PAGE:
Netflix's latest blockbuster binge bait is a big pretty box, the quality of whose contents remains to be seen.
Seems fitting that Netflix wound up being the delivery system for a TV show about a world where humans live in a post-body existence, given its status as the network that showed us all what it's like to live in a post-network existence. Altered Carbon revolves around a fundamentally new paradigm, and the show — Netflix's latest, developed by screenwriter Laeta Kalogridis — does not exactly bear the burden of this responsibility gracefully.
Look, there's a lot to unpack here. Altered Carbon has a ton going on, and being that it takes place in the far future where completely different social and technological power structures exist, it's only natural that its early installments are going to be weighed down by the necessity to lay out the way its world works. Our main character is Takeshi Kovacs, a former supersoldier/freedom fighter who has been woken up and "re-sleeved" into a new body after being dead for 250 years. His status as an outsider makes the exposition dumps make sense, as Kovacs has to be eased into the new world at about the same pace as his audience, but this doesn't excuse the clumsiness with which it's executed.
The writing is frequently sloppy, in an egregious and experience-breaking way: I found myself rewinding to the beginning of scenes (or to previous ones entirely), assuming I had missed some sort of detail that would make the following moment make sense, and I was wrong every time. There's a moment in the first episode where one character says to another, "Last chance! Give me a name!" This request had not been made before, however. In the second episode, Kovacs is told "You shouldn't have come back" when visiting a place he's never been to and speaking to a disposable character that neither he nor the audience has ever seen before.
Pardon the lore, but one of the key concepts in the Altered Carbon universe is that of a "Meth," which is an individual wealthy enough to afford perfect clones of his or her original body, effectively granting them immortality. How is this explained in the show? Someone says to Kovacs, "...and the days of Methuselah were over 969 years. It's Laurens Bancroft. He's over 360 years old." Apparently we're supposed to glean the details of what a Meth is from that sentence, because the concept is not further elaborated on by the start of the third episode (I only found out through some independent Wikipediary).
Granted, the series could intend to flesh out these details as it progresses, but the way it's handling these concepts in its early going seem to assume that the audience is already familiar with them. That, coupled with awkward scene-to-scene slapdashery create a lot more groan-worthy moments than a show asking this much of its audience to afford.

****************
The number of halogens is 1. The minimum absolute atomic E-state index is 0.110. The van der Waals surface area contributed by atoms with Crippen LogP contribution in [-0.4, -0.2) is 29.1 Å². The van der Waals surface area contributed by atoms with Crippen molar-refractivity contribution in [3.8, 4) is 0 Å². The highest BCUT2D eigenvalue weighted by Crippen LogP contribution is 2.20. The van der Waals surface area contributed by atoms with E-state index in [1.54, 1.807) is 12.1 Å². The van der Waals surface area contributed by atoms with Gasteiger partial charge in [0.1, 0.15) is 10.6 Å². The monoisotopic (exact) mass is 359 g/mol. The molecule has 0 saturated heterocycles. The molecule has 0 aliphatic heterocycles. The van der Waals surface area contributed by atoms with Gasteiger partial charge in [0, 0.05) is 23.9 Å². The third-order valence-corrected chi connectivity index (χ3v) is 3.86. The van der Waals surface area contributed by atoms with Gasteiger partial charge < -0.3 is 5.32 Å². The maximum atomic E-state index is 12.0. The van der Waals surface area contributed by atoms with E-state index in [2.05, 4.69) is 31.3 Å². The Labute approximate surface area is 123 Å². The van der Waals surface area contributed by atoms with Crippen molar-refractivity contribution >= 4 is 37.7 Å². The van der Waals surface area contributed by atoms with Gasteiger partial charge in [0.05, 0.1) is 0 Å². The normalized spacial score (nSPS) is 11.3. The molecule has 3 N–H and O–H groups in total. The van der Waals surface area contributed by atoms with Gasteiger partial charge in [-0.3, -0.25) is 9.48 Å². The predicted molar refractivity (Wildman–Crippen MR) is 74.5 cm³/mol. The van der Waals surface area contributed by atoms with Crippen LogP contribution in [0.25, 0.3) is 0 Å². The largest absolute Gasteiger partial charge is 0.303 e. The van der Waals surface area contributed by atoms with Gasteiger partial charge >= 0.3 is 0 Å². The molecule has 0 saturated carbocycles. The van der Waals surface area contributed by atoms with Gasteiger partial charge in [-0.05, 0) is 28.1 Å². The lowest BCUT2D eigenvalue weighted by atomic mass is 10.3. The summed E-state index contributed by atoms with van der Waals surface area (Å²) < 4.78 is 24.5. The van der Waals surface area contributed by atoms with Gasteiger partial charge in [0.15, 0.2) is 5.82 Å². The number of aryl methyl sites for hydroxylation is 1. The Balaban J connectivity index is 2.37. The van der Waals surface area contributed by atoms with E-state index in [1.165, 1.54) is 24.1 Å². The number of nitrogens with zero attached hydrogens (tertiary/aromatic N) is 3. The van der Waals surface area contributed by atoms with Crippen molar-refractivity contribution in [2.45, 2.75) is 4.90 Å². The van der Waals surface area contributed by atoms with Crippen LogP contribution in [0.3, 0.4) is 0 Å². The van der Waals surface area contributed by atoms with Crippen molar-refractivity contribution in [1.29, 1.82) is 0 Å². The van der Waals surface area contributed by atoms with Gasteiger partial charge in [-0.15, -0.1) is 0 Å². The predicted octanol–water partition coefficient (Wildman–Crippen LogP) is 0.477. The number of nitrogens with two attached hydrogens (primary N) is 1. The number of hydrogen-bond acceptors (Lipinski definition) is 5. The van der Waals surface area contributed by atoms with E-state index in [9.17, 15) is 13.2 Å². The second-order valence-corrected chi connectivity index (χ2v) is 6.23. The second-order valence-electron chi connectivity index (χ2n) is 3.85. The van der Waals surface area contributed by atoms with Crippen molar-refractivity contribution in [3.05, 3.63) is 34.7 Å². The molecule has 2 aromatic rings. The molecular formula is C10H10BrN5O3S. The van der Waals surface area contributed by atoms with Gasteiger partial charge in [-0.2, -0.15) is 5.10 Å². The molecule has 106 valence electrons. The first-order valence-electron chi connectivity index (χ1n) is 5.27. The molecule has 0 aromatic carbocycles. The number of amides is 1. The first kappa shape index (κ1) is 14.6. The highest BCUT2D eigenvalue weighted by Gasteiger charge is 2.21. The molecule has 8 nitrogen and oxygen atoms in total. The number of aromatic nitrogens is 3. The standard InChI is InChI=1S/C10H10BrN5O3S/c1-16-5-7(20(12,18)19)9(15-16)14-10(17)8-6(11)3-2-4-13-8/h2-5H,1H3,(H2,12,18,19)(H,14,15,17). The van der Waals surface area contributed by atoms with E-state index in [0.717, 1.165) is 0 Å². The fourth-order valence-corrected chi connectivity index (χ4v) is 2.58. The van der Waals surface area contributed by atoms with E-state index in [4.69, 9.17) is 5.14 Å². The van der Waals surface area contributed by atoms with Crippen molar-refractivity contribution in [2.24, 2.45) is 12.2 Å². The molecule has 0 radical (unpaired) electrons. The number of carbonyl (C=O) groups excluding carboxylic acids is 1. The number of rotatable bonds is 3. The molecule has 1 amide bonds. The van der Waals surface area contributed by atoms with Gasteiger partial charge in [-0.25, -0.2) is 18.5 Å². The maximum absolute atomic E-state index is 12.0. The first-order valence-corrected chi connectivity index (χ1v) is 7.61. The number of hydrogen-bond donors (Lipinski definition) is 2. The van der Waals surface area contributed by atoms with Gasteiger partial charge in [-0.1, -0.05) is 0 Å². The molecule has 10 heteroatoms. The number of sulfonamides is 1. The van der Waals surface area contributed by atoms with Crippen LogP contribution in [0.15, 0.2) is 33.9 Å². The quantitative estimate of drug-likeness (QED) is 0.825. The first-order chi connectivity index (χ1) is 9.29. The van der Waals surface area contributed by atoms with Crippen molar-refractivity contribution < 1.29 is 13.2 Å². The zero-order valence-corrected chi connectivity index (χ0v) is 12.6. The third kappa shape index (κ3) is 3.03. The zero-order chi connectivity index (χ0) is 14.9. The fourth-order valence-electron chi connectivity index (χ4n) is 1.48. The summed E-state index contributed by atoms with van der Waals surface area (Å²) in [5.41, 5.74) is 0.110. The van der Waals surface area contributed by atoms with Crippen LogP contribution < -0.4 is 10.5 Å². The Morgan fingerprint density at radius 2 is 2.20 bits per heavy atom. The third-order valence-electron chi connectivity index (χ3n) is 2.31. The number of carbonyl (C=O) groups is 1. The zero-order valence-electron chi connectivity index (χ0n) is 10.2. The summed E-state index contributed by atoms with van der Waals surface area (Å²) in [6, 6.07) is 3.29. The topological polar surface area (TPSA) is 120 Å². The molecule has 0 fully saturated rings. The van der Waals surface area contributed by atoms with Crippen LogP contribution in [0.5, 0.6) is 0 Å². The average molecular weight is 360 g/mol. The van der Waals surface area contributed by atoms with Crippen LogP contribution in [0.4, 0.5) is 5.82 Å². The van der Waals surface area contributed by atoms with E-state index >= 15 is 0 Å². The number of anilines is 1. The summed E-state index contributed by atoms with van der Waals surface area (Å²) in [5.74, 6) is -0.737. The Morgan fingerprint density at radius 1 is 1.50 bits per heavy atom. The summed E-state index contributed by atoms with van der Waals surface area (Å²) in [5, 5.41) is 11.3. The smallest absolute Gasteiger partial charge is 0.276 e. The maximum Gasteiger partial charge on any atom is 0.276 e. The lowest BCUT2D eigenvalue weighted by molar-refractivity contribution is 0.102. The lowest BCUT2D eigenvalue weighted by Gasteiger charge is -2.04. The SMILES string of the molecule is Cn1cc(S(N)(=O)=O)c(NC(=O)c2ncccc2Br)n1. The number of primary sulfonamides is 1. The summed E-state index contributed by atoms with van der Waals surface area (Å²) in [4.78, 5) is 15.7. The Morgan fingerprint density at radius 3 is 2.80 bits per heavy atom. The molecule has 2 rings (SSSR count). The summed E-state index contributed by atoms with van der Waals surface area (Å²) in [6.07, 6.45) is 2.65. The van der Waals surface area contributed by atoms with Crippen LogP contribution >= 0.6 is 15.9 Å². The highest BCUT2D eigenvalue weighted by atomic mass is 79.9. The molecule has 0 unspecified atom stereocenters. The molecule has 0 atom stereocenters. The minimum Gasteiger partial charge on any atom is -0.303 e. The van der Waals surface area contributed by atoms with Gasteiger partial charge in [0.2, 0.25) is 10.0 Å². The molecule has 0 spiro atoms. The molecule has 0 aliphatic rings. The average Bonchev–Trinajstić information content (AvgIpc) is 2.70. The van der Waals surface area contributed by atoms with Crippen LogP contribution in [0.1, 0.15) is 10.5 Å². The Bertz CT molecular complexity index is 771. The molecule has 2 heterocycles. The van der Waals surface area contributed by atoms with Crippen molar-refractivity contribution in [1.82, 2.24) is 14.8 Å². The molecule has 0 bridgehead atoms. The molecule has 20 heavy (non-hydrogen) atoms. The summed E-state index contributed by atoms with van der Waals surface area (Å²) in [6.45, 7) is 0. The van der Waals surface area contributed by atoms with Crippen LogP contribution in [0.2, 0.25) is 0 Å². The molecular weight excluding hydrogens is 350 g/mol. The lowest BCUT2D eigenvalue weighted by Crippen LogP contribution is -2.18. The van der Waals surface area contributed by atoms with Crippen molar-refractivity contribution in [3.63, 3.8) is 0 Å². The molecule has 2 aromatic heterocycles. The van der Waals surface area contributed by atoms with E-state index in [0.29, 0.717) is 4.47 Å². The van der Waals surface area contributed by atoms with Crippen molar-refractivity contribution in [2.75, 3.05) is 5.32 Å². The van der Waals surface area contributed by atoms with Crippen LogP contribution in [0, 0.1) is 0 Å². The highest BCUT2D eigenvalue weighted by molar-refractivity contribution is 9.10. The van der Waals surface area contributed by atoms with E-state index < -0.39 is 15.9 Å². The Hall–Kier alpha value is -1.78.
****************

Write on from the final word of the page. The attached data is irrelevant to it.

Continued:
I digress. Why has Takeshi Kovacs been "spun up" from the dead in Joel Kinnamon's body? Because he's been enlisted to solve the murder of Laurens Bancroft (James Purefoy), the world's richest man and one of the oldest Meths alive. Bancroft was killed while in a locked room that nobody else had access to, with a weapon only he and his wife would have been able to use. Without having read the source material, it seems increasingly likely that this impossible situation is going to have one of the two most obvious outcomes, and we'll find out that either Laurens or his wife was the responsible party rather than some elaborate solution we hadn't thought of before having it revealed to us. And honestly? Boring. There's nothing interesting about the murder case itself except for the futuristic box it's wrapped up in, and at two episodes out of ten, this is an accurate description for the series as a whole.
Obviously it's a little early to be dismissing the entire run, but "Out of the Past" and "Fallen Angel" boast a level of sloppiness that does not inspire confidence. Characters are seemingly without motivation (seriously, Takeshi's sole reason for taking the case is that a hallucination of his old commander/lover told him that doing so would be how he completes his mission once and for all. Why someone as supposedly smart as Kovacs would actually think solving Bancroft's murder (which seems, at this point, entirely disconnected from Kovacs' past and backstory) is the key to the completion of his 250-year-old failed mission is beyond me, but hey. The wrapping paper's real nice, so let's see what's in the box.
Oh, and also...
- Altered Carbon is by far the most beautiful thing Netflix has produced; its special effects are giving Star Trek: Discovery a run for its money.
- Each of Joel Kinnamon's pectorals is the size of a standard-issue prison cafeteria tray.
- I really, really hope this show goes somewhere super interesting, because there is a lot to be played with here.